After tribulation and trial, Neal moves on

Gary Neal draws stares wherever he goes. They gaze and gawk and still come away with no answers. They can't believe what they've seen and aren't sure they believe what they've heard.

Do you trust your eyes? Or do you trust his words? Do you trust your judgment? Or do you trust the jury's?


Neal has never wavered. "When I looked at the situation, it was always through the eyes of an innocent man," he says.

He's flashy on a basketball court, a bright star who has returned from banishment. Anyone who ever questioned his abilities has been silenced over the past month. Neal is a walk-on junior at Towson University. Through eight games, he had the third-highest scoring average in the country.


Yet from the stands, they still stare. He's used to it. It's a part of his life. Neal was formally acquitted of those heinous charges in November, but a part of him knows he's still being judged.

"I can't say what another person says or thinks, but in life, people are always going to judge you," he says. "It could be a job interview, sitting in a classroom, whatever. You're always going to be judged. You just have to get used to it."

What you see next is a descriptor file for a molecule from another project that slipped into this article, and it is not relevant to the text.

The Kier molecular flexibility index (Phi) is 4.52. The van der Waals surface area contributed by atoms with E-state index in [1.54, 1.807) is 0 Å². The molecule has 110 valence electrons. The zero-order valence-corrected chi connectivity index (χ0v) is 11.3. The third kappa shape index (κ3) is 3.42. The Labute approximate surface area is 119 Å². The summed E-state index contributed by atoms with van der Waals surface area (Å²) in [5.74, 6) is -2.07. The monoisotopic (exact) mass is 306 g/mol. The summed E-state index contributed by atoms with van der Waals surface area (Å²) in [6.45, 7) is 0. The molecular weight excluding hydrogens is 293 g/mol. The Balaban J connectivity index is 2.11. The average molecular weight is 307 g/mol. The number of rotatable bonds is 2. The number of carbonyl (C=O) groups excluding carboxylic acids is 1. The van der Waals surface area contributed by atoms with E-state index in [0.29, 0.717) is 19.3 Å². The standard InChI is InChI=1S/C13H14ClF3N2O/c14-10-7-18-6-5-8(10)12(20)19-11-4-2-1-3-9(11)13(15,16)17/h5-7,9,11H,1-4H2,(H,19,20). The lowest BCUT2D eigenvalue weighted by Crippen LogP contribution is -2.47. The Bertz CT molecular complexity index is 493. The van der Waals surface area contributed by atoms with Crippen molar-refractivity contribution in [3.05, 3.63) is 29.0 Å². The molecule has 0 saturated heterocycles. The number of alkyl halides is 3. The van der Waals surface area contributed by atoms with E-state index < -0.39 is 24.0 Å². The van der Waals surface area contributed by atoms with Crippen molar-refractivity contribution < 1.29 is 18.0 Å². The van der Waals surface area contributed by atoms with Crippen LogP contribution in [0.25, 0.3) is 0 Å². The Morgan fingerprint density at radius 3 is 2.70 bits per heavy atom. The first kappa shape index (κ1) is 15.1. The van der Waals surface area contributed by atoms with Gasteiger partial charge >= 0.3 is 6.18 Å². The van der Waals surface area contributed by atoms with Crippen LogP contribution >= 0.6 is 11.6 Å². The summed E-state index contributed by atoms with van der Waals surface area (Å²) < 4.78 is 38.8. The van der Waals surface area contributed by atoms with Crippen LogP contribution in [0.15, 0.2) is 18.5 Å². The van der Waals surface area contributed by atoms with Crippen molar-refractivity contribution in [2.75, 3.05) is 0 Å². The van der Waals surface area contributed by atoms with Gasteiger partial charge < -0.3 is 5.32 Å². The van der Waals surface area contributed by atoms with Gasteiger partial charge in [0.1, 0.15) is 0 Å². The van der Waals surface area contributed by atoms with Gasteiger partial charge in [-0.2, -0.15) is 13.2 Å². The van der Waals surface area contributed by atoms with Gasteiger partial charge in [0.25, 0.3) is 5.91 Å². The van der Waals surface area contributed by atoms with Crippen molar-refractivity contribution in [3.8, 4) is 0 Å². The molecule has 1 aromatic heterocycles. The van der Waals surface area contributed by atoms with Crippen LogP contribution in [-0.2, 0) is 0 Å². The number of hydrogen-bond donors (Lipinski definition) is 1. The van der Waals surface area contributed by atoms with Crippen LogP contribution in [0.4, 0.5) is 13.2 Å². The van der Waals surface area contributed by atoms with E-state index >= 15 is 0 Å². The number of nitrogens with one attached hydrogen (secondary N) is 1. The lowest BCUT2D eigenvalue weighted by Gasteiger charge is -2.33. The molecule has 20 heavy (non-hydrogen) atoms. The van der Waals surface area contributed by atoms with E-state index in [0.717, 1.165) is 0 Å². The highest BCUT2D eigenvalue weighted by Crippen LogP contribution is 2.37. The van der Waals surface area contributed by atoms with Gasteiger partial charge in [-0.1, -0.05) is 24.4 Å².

Neal, 21, is well-spoken and polite. He was raised in a religious home, graduated from a Catholic high school, attended a Catholic college.

All of that became so muddled when a young woman accused him of rape. When he spent two days alone in a jail cell. When he was tossed out of La Salle. When basketball was taken from him. When his future was suddenly in the hands of 12 strangers.

Neal says he's only looking forward now. The past put him here, but that doesn't mean he wants to dwell on it. But sometimes we have to reflect because it all has played an essential role in determining just who Neal is today. And a warning, it's not all pretty.

It would be easy if character were depicted in black and white, if Neal's wizardry with a basketball and his soft and subtle demeanor translated neatly into a good guy. But the essence is almost always found in that gray area.